1. Chambers Pillar
A 50m-high sandstone pillar towering above the desert, Chambers Pillar is both a scenic icon and an historical marker. The Pillar has stood sentry over the region for 350 million years and is significant to travellers both recent and ancient; it is part of a Dreamtime story within local indigenous tribes and has carvings on it from European explorers in 1870.
Situated half-way between Finke and Alice Springs, Chambers Pillar is an imposing sight on the edge of the Simpson Desert. There’s a campground nearby, which means you can happily enjoy the sight of the sandstone turning bright orange at sunrise and sunset from the comfort of your campsite.
2. Simpson Desert
The conventional crossings of the Simpson Desert – the QAA Line, the French Line, the Rig Road and the WAA Line – are all close at hand from Finke and the Red Centre at large. It’s simply a matter of driving the approximately 98km track from Apatula (Finke) to Mt Dare, from which the Simpson opens up to four-wheel driving.
With its rolling dunes and desolate beauty, the Simpson Desert is one of Australia’s most important off-road destinations. Parts of it lie in three different states, and some of its dunes (most notably Big
3. The Old Ghan Line
The Old Ghan once ran along the Central Australia Railway from Adelaide to Alice Springs from 1926, but the railway was made obsolete once a new standard gauge line from Tarcoola to Alice Springs was completed in 1980. Today, aged relics of the railways early history are still in evidence throughout the area, and particularly along the journey from Finke to Alice Springs along the Old Ghan Heritage Trail.
4. Binns Track
Starting at Mt Dare on the South Australia border and ending in Timber Creek in the Top End, Binns Track is essentially a 2,230km-long off-road tour of the Northern Territory. Taking in sights such as Ruby Gap (east of Alice Springs), abandoned gold mines at Arltunga, the Devils Marbles/Karlu Karlu and the seasonal landscapes of places like Judbarra/Gregory National Park, Binns Track offers a true cross-section of things to see and do in one continuous 4WD trip.
5. Old Andado Station
The historic homestead of Old Andado captures an element of Australian Outback life and culture. Sitting in the swale between two Simpson Desert dunes, this small collection of buildings gives visitors a peek into a life of self-sufficiency amongst challenging and remote conditions.
A pioneer and last resident of the homestead, Molly Clark, passed away in 2012, but the almost 100-year-old structures of Old Andado are still being maintained today. A walk through the station is an easy way to transport yourself to a simpler lifestyle in the Outback, but also one that required graft and persistence.
6. Henbury Meteorite Crater Site
Almost 5,000 years ago, the Henbury meteor crashed into Earth 145km south-west of where Alice Springs is today, leaving 12 craters in the desert. Ranging from a mere seven metres to 180 metres in width, Henbury is one of the best-preserved meteor impact sites in the world.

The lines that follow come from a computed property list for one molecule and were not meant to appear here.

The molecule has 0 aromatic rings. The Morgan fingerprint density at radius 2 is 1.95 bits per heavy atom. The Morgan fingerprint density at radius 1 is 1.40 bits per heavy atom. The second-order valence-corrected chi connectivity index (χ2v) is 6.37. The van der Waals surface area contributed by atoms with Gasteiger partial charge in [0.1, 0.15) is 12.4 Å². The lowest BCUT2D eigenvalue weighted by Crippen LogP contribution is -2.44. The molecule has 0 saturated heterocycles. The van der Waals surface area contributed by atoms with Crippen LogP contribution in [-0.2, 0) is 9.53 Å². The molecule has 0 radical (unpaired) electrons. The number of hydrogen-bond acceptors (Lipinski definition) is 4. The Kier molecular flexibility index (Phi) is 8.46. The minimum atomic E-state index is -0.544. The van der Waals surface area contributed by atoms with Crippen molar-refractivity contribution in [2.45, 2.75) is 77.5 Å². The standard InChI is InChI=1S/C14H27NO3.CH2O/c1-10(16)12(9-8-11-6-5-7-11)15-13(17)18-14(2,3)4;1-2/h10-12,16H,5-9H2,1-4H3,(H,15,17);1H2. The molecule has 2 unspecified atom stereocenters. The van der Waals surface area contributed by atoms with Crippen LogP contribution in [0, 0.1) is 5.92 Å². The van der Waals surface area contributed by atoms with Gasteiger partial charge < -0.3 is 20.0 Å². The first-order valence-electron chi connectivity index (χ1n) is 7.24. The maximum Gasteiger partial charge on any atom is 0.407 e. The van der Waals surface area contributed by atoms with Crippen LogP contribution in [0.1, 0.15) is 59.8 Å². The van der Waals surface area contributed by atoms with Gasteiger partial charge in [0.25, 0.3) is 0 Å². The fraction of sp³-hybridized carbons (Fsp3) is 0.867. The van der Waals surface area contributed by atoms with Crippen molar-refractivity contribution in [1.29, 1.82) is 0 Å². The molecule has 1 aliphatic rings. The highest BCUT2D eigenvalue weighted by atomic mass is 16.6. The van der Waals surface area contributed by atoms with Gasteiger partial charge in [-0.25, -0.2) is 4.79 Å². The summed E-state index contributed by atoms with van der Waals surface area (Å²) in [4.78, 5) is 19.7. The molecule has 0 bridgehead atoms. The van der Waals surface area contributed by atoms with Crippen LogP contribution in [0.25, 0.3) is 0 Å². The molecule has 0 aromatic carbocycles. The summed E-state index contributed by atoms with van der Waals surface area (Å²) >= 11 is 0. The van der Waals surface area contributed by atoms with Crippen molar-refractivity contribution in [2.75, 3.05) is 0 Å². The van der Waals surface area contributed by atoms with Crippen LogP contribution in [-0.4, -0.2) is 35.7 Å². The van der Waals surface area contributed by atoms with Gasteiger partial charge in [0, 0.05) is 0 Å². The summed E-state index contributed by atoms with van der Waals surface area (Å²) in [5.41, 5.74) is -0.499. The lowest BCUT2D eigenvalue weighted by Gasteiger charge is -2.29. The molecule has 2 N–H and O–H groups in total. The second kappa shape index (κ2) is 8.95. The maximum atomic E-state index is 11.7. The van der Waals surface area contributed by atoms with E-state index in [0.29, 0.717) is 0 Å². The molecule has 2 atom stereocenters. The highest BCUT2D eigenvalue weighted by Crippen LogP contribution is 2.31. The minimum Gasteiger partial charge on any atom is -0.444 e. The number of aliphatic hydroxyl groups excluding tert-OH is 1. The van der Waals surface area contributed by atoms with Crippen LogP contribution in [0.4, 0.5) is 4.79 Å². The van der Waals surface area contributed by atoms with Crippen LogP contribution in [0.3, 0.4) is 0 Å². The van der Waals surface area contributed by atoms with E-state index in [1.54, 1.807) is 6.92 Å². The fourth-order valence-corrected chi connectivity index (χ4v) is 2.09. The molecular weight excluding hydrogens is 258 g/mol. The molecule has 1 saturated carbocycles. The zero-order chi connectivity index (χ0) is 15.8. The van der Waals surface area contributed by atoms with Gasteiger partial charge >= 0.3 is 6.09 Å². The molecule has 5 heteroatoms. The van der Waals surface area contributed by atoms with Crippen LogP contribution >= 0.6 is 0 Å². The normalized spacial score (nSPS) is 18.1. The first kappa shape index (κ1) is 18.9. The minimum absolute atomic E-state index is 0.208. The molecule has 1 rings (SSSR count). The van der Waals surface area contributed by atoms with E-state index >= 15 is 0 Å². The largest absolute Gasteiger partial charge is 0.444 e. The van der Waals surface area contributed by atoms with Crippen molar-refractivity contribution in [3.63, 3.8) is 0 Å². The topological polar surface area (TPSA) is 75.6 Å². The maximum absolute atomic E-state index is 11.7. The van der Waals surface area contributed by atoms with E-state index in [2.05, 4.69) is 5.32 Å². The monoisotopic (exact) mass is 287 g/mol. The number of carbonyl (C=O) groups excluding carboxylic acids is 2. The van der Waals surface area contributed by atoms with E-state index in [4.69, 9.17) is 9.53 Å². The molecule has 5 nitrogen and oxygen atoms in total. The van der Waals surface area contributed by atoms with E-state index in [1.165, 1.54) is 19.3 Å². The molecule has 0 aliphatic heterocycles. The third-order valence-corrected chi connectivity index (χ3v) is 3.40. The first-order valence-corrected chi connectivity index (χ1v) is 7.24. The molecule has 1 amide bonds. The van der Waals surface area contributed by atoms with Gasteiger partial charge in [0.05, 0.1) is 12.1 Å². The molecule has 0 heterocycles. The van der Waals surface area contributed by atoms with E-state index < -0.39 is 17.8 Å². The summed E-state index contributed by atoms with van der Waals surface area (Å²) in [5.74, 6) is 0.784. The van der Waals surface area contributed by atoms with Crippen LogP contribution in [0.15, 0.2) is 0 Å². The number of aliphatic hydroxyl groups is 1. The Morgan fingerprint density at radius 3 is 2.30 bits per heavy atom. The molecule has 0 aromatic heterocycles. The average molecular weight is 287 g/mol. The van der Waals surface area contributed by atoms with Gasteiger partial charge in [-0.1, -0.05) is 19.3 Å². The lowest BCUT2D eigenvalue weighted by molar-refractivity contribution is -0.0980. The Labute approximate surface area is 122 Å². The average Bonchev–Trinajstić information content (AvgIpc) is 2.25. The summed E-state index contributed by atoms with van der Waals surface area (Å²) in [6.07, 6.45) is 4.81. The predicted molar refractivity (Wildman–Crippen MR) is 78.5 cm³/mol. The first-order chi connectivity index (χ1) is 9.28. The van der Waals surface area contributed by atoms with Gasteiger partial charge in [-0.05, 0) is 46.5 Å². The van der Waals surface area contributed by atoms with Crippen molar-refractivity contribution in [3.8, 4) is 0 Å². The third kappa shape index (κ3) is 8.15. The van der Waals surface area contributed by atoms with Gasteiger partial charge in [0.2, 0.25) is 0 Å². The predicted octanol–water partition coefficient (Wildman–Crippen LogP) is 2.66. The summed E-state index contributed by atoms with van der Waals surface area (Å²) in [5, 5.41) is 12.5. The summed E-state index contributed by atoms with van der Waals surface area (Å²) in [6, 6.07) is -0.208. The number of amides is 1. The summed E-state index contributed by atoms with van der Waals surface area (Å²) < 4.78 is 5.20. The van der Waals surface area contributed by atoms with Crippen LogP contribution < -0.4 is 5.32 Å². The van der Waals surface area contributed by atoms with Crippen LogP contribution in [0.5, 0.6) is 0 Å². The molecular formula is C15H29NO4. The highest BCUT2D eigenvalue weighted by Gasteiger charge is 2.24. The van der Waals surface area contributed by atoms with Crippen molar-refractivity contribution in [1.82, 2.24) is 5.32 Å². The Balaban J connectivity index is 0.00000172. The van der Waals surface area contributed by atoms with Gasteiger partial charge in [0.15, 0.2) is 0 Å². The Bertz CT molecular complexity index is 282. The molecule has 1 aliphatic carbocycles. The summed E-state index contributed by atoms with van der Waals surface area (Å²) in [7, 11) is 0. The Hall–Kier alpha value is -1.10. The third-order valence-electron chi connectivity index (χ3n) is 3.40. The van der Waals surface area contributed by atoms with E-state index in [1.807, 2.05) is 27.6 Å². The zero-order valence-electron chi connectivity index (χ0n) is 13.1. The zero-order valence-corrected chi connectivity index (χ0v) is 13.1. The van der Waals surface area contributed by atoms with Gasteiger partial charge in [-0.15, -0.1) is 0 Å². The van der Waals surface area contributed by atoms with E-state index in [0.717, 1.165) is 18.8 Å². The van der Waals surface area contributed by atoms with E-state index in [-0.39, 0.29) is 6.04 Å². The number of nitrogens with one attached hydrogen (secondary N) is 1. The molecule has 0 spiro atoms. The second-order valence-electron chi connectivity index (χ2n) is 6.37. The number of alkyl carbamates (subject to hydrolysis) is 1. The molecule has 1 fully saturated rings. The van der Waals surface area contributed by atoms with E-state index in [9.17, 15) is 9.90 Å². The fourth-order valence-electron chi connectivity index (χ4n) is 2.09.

At the site, you can take a walk to investigate each of the places hit by the scattered pieces of meteor, and you can also camp in the reserve for an extended experience. Just remember that you’ll need to bring your own water and firewood for an overnight stay.
7. Rainbow Valley
Famed for its unique sandstone formations and rock art, Rainbow Valley is significant for numerous reasons. Accessed 75km south of Alice Springs, Rainbow Valley is most impressive when it’s hit by the waning light of sunset, however during the daylight hours it’s also impressive.
You can walk around the valley’s most prominent formation, getting up close with the banded layers of sandstone that have been sacred to local tribes for thousands of years. As a bonus, there is a campsite at Rainbow Valley with basic facilities (toilets, gas barbecues, fire pits and a picnic area), which makes a visit to the valley all the more appealing.
8. Tjorita (West MacDonnell Ranges)
A majestic mountain range west of Alice Springs, the West Macs are a hotbed of scenic attractions and inimitable Red Centre landscapes. Tjoritja’s most iconic locations are its permanent and semi-permanent waterholes, which have carved their way through valleys and gorges for hundreds of thousands of years. The list of spots worth a visit is lengthy, but each one is unique in its own way: Redbank Gorge, Ormiston Gorge, Simpsons Gap, Serpentine Gorge, the Ellery Creek Big Hole, Glen Helen Gorge and Standley Chasm to name a few.
Topping the ranges is the Larapinta Trail, which is one of Australia’s most renowned hiking trails. With so many highlights along the way and stunning terrain to traverse, it’s easy to understand why the Larapinta is so in-demand.